Kali stared into the crackling fire, and was quiet for a minute. “What do I do?” she asked finally.
Quietmoon put a hand on her shoulder. “What do you think you should do?”
“I need to find my parents,” Kali replied. “The Stranger told me they were in Koru.” Her eyes narrowed. “The woman, with the spurs; I’ll find her, and make her pay.” Then she sighed. “Although I don’t know where to start once I get there.”
“The old fable tells,” Cloudweaver said, “that Konor was able to read the land, much like when you track a beast. That through the small differences in the layers of rock, through the vibrations of the very stone beneath his feet, he could tell much about a landscape. When great battles had been fought, or where caves and caverns lay.”
“He was at the height of his power, though,” Kali said, but her grandmother was already shaking her head.
“Everyone starts somewhere, child.”
Kali looked around again, meeting every pair of eyes. “Are you comfortable here?”
“The beds are too soft,” Summerchild piped up. Kali smiled.
“We have adapted,” Quietmoon said, “though not without some discomfort. Sholtar has been very good to us, allowing us to attune the crystals to reunite our family.”
Kali frowned. “Are there other Goliaths? Not on this continent. Further away?”
“Perhaps,” Quietmoon said. “But finding them would be harder, without the family tie.”
“It shouldn’t be,” Kali said with conviction. “I worry for our kind, sometimes. We’ve been nomads a long time, and that has been good to us. We’ve had freedom, the sky above us, the rock beneath us. But without structure, without roots, we are weaker.” She looked towards the wall, thinking beyond it to where Ortmund had lain. “The humans, the dwarves, they live in larger groups, in one place. They’re strong, able to defend themselves and each other.” She shrugged. “I don’t agree with everything they do, but perhaps there’s something in having one place to be. A base to work from.”
“Bringing the Goliath tribes together would be a feat indeed,” Cloudweaver said quietly. “Something only a leader could do.”
There didn’t seem to be anything Kali could say in response to that, and the comforting sound of the fire, as it hissed and spat, filled the room.
In the days that followed, Kali found herself falling back into old habits. There was water to be drawn, wood to be chopped, foraging to be done, and Kali dived into the chores with relish.
Finally, the evening before she was due back in Fjornik, she was sat on the steps watching the sun set. A single candle, dug out of one of the cupboards, sat by her more for comfort than light. Quietmoon came out as if to sit next to her, then paused behind her. Kali turned to greet her.
“Wait,” her aunt said. “Turn your head back.”
Kali did, and felt Quietmoon begin to tease at strands of her hair. It was comforting to feel strong fingers sorting through the nest of hair beneath her headdress.
“Your hair is beginning to grow out stiff,” Quietmoon said finally. “Not brittle. It bends, like your skin, but it’s rough and hard. It’s pushing your headdress out, though.”
Kali reached up and took off the feathered hat as her aunt came to sit next to her. Then she ran her fingers through her hair, shaking her head, and smoothed it down.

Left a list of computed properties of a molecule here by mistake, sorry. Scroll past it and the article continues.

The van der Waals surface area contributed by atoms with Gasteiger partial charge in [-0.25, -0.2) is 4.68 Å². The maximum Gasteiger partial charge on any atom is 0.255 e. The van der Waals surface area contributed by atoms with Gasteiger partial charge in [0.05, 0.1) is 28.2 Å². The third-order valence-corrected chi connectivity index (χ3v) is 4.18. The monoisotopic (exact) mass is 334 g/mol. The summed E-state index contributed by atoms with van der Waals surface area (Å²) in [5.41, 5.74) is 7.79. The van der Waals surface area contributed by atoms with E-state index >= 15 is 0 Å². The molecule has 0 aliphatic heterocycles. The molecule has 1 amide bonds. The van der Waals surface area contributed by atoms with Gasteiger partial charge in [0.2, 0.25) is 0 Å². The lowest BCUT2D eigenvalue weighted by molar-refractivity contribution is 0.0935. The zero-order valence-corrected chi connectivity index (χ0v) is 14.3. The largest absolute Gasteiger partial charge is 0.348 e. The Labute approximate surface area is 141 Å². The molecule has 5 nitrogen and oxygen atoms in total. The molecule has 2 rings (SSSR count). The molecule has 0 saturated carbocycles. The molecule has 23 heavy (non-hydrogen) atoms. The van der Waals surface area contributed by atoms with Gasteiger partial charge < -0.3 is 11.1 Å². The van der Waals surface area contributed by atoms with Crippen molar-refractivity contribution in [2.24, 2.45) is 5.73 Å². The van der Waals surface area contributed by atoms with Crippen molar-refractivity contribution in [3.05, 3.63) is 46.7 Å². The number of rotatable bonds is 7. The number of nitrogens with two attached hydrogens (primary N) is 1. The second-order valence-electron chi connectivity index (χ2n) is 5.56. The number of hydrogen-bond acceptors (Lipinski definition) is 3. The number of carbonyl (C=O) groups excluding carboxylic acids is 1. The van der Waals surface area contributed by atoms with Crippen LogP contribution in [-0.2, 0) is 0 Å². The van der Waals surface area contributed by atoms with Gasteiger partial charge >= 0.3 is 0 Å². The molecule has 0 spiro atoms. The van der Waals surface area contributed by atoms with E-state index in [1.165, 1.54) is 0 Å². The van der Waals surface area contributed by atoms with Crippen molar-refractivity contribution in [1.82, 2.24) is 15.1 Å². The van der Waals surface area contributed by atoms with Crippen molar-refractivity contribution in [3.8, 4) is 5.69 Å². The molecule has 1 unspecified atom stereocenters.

Quietmoon took a small crystal out of her pocket. “This is for you. It’s the summoning crystal you gave me, the one that calls the house.” Kali took it, turning the faceted stone over in her hands. “Sholtar tells me we can move the house back into something he calls the Astral Plane, where we’ll be safe.” Quietmoon shook her head. “Though I’ve never seen a plain like it. No herds, no trees, no tall grasses. Very strange.”
Kali nodded. A hundred things passed through her mind, things to say, things to ask. Will you think of me the same way... will you be ok... will I be ok... where are the... what is... why...
Then her aunt’s arm came around her shoulder, and Kali hugged her close, and none of it mattered.
They stayed out there all night, talking quietly. Near the dawn, Kali stood up, holding her headdress.
“This is a symbol,” she said. “A tally of hunts past, a mark of my prowess among Goliaths. But the Kali that this belonged to is gone, burned away in the heat of a battle larger than anything we could have imagined.” She squeezed her hand together, bending some of the feathers. “Besides,” she said heavily, “There’s a good chance I won’t see those I was seeking to impress.” She lay the headdress down on the grass and took up the candle. Then, with no more ceremony than that, she brought the two together.
The feathers caught almost immediately, twisting and crackling as they burned, and Kali felt a weight lift from her as she watched.
The next morning, Kali stood and watched as preparations were made to move the house. She shouldered her pack and axe, and hugged each of her family in turn.
“Kali the Stoneblessed,” Aunt Moonie said, hands on Kali’s shoulders. “It has a nice ring to it. May the stone ever be solid beneath your feet.”
“And the wind be at your back,” Kali said around the lump in her throat. She turned and walked out of the house, a few paces into the grass, and then stopped to watch them leave.
There was no fanfare, no special effect; one moment the house was there, and the next it had vanished. A square of dead grass was the only thing that marked where it had been.
Without a backward glance, Kali began the walk back to Fjornik.